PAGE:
HOW THIS BOOK IS HELPFUL TO COUNSELORS
The Essential Family Guide to Borderline Personality Disorder: New Tools and Techniques to Stop Walking on Eggshells
(by Randi Kreger)
This book has been endorsed by a number of professionals, before it went to
Dr. Robert Freidel, Distinguished Clinical Professor of Psychiatry at Virginia Commonweath University;
Dr. Blaise Aguirre, medical director of the Adolescent Dialectical Behavioral Therapy Center at McLean Hospital;
Dr Jim Breiling, from the National Institute of Mental Health;
Dr. John Gunderson, Prof of Psychiatry at Harvard Medical School;
Dr. Debra Resnick, a specialist in Dailectical Behaviorial Therapy:
Dr. Freda Friedman, a DBT therapist.
Counselors will learn:
How to recognize the behavior pattern of
Borderline Personality Disorder (BPD), including:
Equating feelings with facts.
Jumping to negative conclusions without any supporting facts.
Assuming others are thinking poorly of them.
Catastrophizing. Thinking the worst-case scenario will happen no matter what.
Blaming others while being held accountable for nothing.
Quietly self-critical while repelling compliments.
Lying or blowing the truth out of proportion.
How to properly respond to a family member who has BPD.
To distinguish between Higher-functioning and Lower-functioning BPDs.
How a BPD spouse will argue like a young child, not be aware of his or her own emotions, overreact to either real or imagined rejection, and possibly be aggressively destructive toward self or others.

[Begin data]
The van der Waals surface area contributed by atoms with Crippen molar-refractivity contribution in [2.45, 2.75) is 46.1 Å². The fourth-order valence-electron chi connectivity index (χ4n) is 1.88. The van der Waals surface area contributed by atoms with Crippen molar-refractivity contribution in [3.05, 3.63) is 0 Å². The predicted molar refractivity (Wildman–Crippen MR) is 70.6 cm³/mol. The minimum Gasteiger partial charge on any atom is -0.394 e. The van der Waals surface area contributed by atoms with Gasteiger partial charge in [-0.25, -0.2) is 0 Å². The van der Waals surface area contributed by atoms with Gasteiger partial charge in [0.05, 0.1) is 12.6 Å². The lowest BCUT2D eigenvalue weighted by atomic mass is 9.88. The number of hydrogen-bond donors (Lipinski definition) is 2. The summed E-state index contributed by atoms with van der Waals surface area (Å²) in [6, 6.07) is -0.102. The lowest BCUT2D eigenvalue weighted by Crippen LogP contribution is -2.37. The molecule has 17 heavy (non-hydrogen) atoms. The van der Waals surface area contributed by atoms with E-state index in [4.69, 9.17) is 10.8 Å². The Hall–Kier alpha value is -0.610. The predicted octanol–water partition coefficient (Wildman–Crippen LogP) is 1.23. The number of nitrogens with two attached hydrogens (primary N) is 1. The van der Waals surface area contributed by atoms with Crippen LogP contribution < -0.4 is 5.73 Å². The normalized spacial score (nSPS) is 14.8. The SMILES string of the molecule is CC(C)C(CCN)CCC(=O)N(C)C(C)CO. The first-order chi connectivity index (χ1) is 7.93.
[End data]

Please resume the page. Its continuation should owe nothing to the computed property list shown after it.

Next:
How the non-BPD spouse will be blamed for all the marital problems, be "damned-if-I-do" and "damned-if-I-don't", be pushed away by BPD spouse and then blamed when he backs off.
How medications can reduce BPD symptoms of depression, mood swings, dissociation, aggression, and impulsivity.
The value of Dialectical Behavioral Therapy (DBT) which accomplishes two opposite things: accepting the person with BPD, but teaching the BPD new skills, especially communication skills.
How to assess whether or not to treat a person with BPD, a very difficult disorder to treat.
Helping the non-BPD person:
Not give in to threats or isolation.
How to practice acceptance of the BPD.
How to set limits on how much damage to take from the BPD.
How not to become pre-occupied with preventing an outburst from the BPD.
How to set limits and boundaries for the BPD.
How to practice deep-breathing at the outset of a BPD's outburst.
How to respond to verbal abuse from the BPD.
The value of empathy and "intentional communication."
How to diffuse a situation using non-combative statements, keeping one's face soft and one's tone calm and neutral, using positive self-talk,
validating the BPD's feelings while standing firm by your limits.
How to use the least reinforcing scenario by standing still and remaining motionless.
Praising the BPD's good behavior.